A habitat in Longleaf Valley.

TreesPlease believes in creating games that players love and enjoy that also make a difference while they play. The team of 15 combines experience from a breadth of studios, bringing together free-to-play and casual gaming experts from across the industry, united by a common goal to use their experience to enact change for the planet. The company hopes to have 20 people by the end of the year. The company has drawn a lot of veterans in part because of its cause.

Carter previously worked at NaturalMotion, Square Enix and PlayStation. She founded the studio with the vision of inspiring gamers to become a force for good. Driven by the huge scale and potential of the games industry to drive positive change, she saw the opportunity to bring together her own passion for protecting the environment and animals with her experience in the games industry. The studio believes in giving players the chance to do something meaningful and impactful with their playtime.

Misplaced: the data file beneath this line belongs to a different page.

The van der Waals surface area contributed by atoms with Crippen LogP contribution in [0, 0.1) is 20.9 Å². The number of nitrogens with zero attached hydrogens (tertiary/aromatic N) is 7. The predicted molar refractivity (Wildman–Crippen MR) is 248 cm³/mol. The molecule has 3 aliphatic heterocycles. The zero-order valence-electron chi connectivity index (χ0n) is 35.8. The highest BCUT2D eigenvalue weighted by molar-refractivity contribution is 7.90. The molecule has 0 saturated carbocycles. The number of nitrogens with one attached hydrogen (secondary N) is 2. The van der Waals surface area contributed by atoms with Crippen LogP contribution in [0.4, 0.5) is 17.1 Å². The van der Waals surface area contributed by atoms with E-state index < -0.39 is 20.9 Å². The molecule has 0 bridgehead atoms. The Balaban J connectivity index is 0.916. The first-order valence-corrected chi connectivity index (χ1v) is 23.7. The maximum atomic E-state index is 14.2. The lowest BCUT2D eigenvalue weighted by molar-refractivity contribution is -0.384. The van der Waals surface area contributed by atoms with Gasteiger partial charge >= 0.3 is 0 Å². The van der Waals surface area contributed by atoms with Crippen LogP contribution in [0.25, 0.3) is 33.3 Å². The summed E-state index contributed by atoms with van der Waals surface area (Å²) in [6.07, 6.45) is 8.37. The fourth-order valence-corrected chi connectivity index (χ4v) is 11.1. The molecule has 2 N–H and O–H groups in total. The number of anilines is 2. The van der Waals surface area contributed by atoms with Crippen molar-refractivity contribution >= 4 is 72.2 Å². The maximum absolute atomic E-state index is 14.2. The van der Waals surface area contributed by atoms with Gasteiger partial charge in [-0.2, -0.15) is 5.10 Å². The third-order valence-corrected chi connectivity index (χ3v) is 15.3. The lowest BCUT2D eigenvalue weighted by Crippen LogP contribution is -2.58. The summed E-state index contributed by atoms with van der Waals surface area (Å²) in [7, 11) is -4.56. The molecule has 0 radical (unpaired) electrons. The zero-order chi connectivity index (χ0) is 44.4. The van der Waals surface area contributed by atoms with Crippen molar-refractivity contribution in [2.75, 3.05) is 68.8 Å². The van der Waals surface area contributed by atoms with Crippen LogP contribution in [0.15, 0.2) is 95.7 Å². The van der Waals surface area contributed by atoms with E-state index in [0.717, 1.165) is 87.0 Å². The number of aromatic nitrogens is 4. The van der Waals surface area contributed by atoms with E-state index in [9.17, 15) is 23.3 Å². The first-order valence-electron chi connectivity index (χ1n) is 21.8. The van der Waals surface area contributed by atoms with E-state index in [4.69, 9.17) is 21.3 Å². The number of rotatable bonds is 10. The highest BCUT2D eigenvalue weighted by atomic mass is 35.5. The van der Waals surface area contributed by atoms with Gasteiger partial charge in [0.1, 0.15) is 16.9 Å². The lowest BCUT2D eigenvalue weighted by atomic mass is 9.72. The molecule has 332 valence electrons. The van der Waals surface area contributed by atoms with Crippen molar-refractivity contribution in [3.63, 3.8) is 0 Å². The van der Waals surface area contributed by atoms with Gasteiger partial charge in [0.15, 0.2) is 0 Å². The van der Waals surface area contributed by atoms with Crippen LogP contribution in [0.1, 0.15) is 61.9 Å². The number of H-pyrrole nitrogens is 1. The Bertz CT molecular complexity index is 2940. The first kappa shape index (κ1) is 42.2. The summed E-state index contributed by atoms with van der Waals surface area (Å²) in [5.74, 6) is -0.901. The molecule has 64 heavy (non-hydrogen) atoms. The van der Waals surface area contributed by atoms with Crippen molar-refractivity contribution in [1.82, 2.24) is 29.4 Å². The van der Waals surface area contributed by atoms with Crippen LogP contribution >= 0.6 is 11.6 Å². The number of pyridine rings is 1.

Lakestar led the first pre-seed, with a second funding round between Lakestar and March Gaming raising an additional $3.5 million in funds. Angel investors from across the games industry (including David Helgason (Unity) , Chris Lee (Activision/Media Molecule), Shaun Rutland (Hutch) and Will Stephens (Fusebox)) also joined in the funding.

“We met Laura when she first started TreesPlease and was yet to raise money,” said Mika Salmi, managing partner at Lakestar VC, in a statement. “When we heard about her concept to create a game where playing caused a positive impact on the Planet, we were quickly excited. The kicker for us was that Laura and her early team were world class game developers. As investors, we knew that creating a good game must come first but the big win is that the games they create are doing good and make the players feel good about their playtime.”